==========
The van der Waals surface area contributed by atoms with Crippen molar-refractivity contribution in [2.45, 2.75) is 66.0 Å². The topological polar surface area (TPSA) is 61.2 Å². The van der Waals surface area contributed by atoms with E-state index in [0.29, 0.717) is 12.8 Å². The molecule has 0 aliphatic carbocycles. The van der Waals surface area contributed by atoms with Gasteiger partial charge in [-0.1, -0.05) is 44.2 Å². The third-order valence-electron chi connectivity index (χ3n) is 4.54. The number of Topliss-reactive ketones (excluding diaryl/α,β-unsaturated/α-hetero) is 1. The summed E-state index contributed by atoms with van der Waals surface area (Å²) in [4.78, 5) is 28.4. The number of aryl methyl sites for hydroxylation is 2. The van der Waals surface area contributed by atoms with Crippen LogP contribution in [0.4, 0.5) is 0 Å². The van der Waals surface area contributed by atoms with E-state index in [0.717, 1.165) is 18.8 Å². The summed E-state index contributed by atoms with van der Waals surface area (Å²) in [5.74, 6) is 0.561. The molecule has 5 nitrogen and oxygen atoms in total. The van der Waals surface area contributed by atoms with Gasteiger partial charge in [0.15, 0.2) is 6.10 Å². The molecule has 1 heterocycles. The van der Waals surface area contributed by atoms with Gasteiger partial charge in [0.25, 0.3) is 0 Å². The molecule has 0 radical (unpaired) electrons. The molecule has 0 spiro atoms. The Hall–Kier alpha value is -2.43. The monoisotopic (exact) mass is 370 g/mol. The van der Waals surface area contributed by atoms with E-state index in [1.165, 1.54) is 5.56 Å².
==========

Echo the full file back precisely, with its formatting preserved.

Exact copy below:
The van der Waals surface area contributed by atoms with Crippen molar-refractivity contribution in [2.45, 2.75) is 66.0 Å². The topological polar surface area (TPSA) is 61.2 Å². The van der Waals surface area contributed by atoms with E-state index in [0.29, 0.717) is 12.8 Å². The molecule has 0 aliphatic carbocycles. The van der Waals surface area contributed by atoms with Gasteiger partial charge in [-0.1, -0.05) is 44.2 Å². The third-order valence-electron chi connectivity index (χ3n) is 4.54. The number of Topliss-reactive ketones (excluding diaryl/α,β-unsaturated/α-hetero) is 1. The summed E-state index contributed by atoms with van der Waals surface area (Å²) in [4.78, 5) is 28.4. The number of aryl methyl sites for hydroxylation is 2. The van der Waals surface area contributed by atoms with Crippen LogP contribution in [0.4, 0.5) is 0 Å². The van der Waals surface area contributed by atoms with E-state index in [0.717, 1.165) is 18.8 Å². The summed E-state index contributed by atoms with van der Waals surface area (Å²) in [5.74, 6) is 0.561. The molecule has 5 nitrogen and oxygen atoms in total. The van der Waals surface area contributed by atoms with Gasteiger partial charge in [0.15, 0.2) is 6.10 Å². The molecule has 1 heterocycles. The van der Waals surface area contributed by atoms with Gasteiger partial charge in [0.25, 0.3) is 0 Å². The molecule has 0 radical (unpaired) electrons. The molecule has 0 spiro atoms. The Hall–Kier alpha value is -2.43. The monoisotopic (exact) mass is 370 g/mol. The van der Waals surface area contributed by atoms with E-state index in [1.165, 1.54) is 5.56 Å².